Jeremy Zwelling Assistant Professor of Jewish Studies and Assistant Professor of Religion Yaniv Feller penned an article over the summer titled “Too Good to be True?” for the Tel Aviv Review of Books.
In the piece, Feller discusses the Museum of the Jewish People (ANU), which first opened March 2021. One of the museum’s main exhibits begins with a segment called “Mosaic: Identity and Culture in Our Times” before moving into the historical roots of Judaism, exploring different forms of Judaism in contemporary and historical contexts, as well as the diversity of the Jewish people and the way they observe their religion.
“The question of whether there is such a singular object of research called Jewish history—indeed, whether the history of the Jewish people is unified—has confronted every historian of the Jews. In implicitly answering it, the new exhibition at ANU offers a different historiography to that of its predecessor,” Feller writes.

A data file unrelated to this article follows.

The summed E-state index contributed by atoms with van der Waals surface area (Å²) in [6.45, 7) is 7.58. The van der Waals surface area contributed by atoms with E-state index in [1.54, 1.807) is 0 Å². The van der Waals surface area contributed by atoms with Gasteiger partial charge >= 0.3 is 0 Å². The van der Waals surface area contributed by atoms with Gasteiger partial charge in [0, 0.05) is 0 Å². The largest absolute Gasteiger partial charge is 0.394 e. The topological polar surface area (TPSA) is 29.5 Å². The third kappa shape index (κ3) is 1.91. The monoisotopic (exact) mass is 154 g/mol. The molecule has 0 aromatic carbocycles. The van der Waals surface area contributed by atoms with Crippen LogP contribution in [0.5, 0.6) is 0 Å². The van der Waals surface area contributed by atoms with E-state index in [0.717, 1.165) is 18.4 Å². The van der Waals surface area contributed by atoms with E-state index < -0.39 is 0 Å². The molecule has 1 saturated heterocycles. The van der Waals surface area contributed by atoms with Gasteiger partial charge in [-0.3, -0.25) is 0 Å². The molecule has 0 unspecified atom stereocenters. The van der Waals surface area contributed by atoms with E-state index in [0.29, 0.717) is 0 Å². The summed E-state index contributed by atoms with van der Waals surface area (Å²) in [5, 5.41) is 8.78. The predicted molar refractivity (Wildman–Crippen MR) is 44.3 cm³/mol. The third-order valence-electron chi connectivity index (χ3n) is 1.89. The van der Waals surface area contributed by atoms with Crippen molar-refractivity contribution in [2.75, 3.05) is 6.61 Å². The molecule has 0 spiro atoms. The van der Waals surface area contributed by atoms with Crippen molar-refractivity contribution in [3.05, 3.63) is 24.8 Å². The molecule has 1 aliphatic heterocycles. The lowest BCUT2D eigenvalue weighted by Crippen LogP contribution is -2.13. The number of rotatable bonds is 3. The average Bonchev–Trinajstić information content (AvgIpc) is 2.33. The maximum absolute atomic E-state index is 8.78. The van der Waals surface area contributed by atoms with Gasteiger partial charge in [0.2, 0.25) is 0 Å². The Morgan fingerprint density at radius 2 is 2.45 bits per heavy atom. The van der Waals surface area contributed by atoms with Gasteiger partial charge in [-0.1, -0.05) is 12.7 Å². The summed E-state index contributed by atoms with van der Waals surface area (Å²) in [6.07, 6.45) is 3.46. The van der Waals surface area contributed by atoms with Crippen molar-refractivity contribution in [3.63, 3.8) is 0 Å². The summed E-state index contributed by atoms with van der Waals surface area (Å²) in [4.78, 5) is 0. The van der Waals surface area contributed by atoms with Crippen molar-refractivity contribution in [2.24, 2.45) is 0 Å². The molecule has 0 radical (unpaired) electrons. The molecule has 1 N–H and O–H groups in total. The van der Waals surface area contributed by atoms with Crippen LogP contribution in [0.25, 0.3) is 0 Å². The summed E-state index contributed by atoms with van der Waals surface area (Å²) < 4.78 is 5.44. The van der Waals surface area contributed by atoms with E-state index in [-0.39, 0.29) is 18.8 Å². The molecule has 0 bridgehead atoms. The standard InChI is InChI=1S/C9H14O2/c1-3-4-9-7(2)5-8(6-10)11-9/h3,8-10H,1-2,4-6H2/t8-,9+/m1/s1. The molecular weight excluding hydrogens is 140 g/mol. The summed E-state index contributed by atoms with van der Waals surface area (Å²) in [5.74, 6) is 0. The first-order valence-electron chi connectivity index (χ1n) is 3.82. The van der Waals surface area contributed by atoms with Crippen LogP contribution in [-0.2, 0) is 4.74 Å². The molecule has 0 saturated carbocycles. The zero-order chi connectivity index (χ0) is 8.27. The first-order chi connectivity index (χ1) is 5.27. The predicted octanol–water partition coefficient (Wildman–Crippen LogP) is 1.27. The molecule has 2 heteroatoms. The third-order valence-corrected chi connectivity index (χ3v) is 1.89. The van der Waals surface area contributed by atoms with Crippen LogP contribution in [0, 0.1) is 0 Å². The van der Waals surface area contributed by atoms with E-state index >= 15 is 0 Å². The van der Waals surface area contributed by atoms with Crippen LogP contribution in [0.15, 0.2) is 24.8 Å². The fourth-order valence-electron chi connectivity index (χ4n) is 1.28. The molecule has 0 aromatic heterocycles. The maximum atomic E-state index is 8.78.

He argues that the museum could have been constructed anywhere in the world but its specific location within Israel calls into question the role of Israeli politics in the Jewish faith. Feller cites various Israeli politicians who have fought against the LBGTQ+ community, contending that such people inherently affect the religion of the country they seek to represent.
“It is about who gets to define Jewishness,” Feller states.
Feller then analyzes the relationship between politics and Judaism, concluding that Judaism cannot be defined by any one place or identity.
“ANU is everything its creators hoped it would be. A cutting-edge, beautifully executed, comprehensive museum of the Jewish people. And precisely because of that, it feels at odds with its location. As the Museum of the Jewish People, its permanent exhibition is inspirational, but also aspirational. It is increasingly at odds with the diverging paths of the Jewish people and the State of Israel in which the museum is located.”